Grace's Guide

British Industrial History

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Tyne Iron Shipbuilding Co

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Tyne Iron Shipbuilding Company

1865 See 1865 Tyne Shipbuilders for detail of the tonnage produced

1871 H. A. B. Cole and R. F. Cole, two brothers took over the Willington Quay shipyard of William B. Hornsby in 1871. Hornsby had taken it over from the Marshall Brothers who in turn had taken it over from Thomas Anderson (of Newcastle) who had established the yard in 1852.

The Cole Brothers built six iron screw steamers up to 1876. The yard was managed by William J. Bone.

1876 The Tyne Iron Shipbuilding Co. Ltd was set up by William J. Bone. The main types of ships built were tramps, colliers and some tankers. The yard grew from an initial four acres to include all of the land east of the Clelands yard. It was one of the leading Tyneside yards. The yard built nine tankers for Hunting & Son of Newcastle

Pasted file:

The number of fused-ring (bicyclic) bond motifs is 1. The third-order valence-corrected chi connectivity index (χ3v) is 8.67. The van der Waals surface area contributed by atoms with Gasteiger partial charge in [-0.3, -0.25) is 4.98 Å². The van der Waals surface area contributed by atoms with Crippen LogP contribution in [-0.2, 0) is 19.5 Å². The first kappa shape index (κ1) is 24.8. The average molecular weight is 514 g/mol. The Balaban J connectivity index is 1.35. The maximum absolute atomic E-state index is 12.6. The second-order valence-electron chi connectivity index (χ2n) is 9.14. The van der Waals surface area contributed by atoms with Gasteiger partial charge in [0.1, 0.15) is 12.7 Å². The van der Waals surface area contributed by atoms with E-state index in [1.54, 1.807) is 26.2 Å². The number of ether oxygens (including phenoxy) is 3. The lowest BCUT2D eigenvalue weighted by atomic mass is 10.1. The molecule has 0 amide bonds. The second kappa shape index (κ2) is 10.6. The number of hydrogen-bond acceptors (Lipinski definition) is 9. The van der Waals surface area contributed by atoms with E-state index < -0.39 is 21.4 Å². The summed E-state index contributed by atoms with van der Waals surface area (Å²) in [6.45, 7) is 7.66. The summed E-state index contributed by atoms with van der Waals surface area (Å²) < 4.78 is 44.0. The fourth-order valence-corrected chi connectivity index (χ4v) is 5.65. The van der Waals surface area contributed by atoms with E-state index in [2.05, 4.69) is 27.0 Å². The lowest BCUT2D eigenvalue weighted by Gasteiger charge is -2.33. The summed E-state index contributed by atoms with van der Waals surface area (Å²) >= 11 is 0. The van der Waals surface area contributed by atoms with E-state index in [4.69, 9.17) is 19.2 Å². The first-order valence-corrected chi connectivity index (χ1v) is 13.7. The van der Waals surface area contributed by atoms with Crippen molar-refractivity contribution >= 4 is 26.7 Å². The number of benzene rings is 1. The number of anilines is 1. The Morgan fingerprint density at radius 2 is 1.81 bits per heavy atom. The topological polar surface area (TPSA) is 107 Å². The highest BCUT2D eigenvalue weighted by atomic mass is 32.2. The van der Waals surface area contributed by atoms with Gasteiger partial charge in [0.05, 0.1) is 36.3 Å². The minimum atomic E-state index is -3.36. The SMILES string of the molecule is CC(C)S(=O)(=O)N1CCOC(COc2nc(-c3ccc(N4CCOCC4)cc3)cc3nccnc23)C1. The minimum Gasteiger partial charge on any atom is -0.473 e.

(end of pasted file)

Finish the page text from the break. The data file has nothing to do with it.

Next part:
1897 Built a ship for Burrell and Son[1]

1901 J. Bourne formerly of Armstrong, Mitchell and Co took over from Bone as manager with G. F. Mulherion as General Manager. They remained in charge until the yard’s closure.

WWI Output during WW1 was 10 tramps, three naval patrol boats and two naval tankers.

1923 Two tankers were completed for Hunting & Son of Newcastle with Wellfield 5633/23 being the biggest ship ever built at the yard.

1926 The yard never recovered from the slump of the 1920s with no ships completed at all in 1926.

1927 The yard closed in January. It had completed just over 200 ships.

1928 The yard was sold to Armstrong Whitworth to complete a few more tramps.

1933 The yard was finally closed.

1935 The yard was sold to National Shipbuilders Security and dismantled in the same year.

See Also


Sources of Information

  1. The Ships List [1]
  • L. A. Ritchie, The Shipbuilding Industry: A Guide to Historical Records (1992)
  • British Shipbuilding Yards. 3 vols by Norman L. Middlemiss